Leaders That Last is a series featuring interviews with seasoned nonprofit leaders on the practices and principles that helped them excel and maintain longevity in their roles.
Roland Warren always imagined himself being a dentist.
That is, until he realized he had horrible spatial dexterity (a must for dentists). But dentistry’s loss was the business and nonprofit world’s gain.
A graduate of Princeton University and the Wharton School of Business at the University of Pennsylvania, Roland is an inspirational servant leader with a heart for Christ and a mind for business.
Over the years, Roland has been featured on The Oprah Winfrey Show, The Today Show, CNN, Dateline NBC, Fox News, The Wall Street Journal, Sports Illustrated, and Christianity Today. He’s also the author of two books: Bad Dads of the Bible: 8 Mistakes Every Good Dad Can Avoid and Raising Sons of Promise: A Guide for Single Mothers of Boys.
In a recent interview, we asked Roland to discuss the challenges he’s had to overcome in leadership, the skills every nonprofit leader needs, and the practices that helped him become a leader who lasts.
What were the disciplines or practices that really helped you thrive as a leader in the long run?
It’s a bit cliche, but one of the key things God put on my heart is to be a servant leader. I think the hardest part of doing it (as opposed to saying it), is cultivating a heart of humility. It’s really critical, and it has to be sincere. It’s hard to fake being humble for long. As I look at examples of other leaders who had challenges or moral failings, I think a lot of it goes back to pride. That’s always going to get you in trouble.
Early on, I learned I didn’t have to have all the answers. I spent my time making sure I had the right questions. If you don’t have all the answers and you can surround yourself with people who want to be a part of the vision God has given you, those people will help you get the answers. But you have to have the humility to listen.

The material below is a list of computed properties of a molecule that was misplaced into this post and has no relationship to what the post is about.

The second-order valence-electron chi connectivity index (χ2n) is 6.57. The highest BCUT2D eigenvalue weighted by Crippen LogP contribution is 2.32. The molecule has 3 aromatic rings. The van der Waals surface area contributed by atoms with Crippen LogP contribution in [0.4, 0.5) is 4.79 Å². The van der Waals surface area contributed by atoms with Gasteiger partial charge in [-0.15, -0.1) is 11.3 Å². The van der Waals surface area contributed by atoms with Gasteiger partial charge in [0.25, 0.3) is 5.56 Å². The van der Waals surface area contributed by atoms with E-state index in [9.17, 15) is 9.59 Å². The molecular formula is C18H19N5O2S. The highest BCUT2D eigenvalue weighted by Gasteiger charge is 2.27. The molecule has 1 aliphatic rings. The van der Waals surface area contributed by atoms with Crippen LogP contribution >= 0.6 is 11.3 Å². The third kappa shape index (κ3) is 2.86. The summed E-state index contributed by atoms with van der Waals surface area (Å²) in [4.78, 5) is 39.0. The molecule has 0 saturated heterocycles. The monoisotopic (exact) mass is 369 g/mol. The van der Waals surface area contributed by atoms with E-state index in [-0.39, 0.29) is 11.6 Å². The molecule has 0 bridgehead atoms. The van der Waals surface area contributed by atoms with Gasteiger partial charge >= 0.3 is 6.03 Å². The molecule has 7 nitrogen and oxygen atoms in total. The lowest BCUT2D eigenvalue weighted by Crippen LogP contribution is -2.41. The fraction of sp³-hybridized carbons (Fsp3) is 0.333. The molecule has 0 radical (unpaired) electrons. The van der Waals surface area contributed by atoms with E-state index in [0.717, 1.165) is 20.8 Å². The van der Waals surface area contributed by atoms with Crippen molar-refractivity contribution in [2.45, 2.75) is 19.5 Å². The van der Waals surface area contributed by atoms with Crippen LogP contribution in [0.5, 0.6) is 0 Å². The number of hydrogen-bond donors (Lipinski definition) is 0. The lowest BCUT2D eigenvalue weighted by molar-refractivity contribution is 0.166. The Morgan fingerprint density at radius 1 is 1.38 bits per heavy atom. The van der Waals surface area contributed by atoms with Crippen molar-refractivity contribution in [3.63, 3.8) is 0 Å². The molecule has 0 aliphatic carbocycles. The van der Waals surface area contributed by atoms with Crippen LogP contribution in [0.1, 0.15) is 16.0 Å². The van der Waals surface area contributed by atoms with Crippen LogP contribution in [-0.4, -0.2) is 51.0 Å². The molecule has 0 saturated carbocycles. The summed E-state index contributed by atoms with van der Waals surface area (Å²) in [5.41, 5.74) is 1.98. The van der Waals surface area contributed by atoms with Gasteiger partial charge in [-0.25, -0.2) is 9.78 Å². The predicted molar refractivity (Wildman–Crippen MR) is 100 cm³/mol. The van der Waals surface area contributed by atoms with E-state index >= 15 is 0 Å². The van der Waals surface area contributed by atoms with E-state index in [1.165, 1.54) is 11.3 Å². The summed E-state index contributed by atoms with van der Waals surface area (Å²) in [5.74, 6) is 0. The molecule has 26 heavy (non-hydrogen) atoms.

I think humility is particularly important for leaders who move into an area that’s outside of their expertise. When I came to the National Fatherhood Initiative, I wasn’t a nonprofit leader. I didn’t really know a truckload about the issue in detail, so humility and listening were really important there. Then coming to Care Net, a lot of people have been working on the life issue a lot longer than I am.
A second thing that’s served me well is an understanding that when God gives you a vision to do something, he’ll also give you a method and timing. It takes discipline to really lean into that and acknowledge it.
When I came to CareNet, the word God gave me was don’t kill the Egyptian. It really pointed to the story of Moses. God had given him a vision that at some point he would free the Hebrews, his people.
But where he stumbled was with the method and the timing. He’d been trained in the Egyptian court in how to battle, how to fight, and how to do it in his own strength. He felt the time was now, so then he kills the Egyptian, and he thinks he’s ready to lead his people. He finds these two Hebrews fighting and he’s like, “Hey brothers! Why are you hitting your fellow Hebrew?” And they’re like, “Who made you boss? Are you thinking of killing us as you killed the Egyptian?” The thing that makes you a leader is the willingness of others to follow you.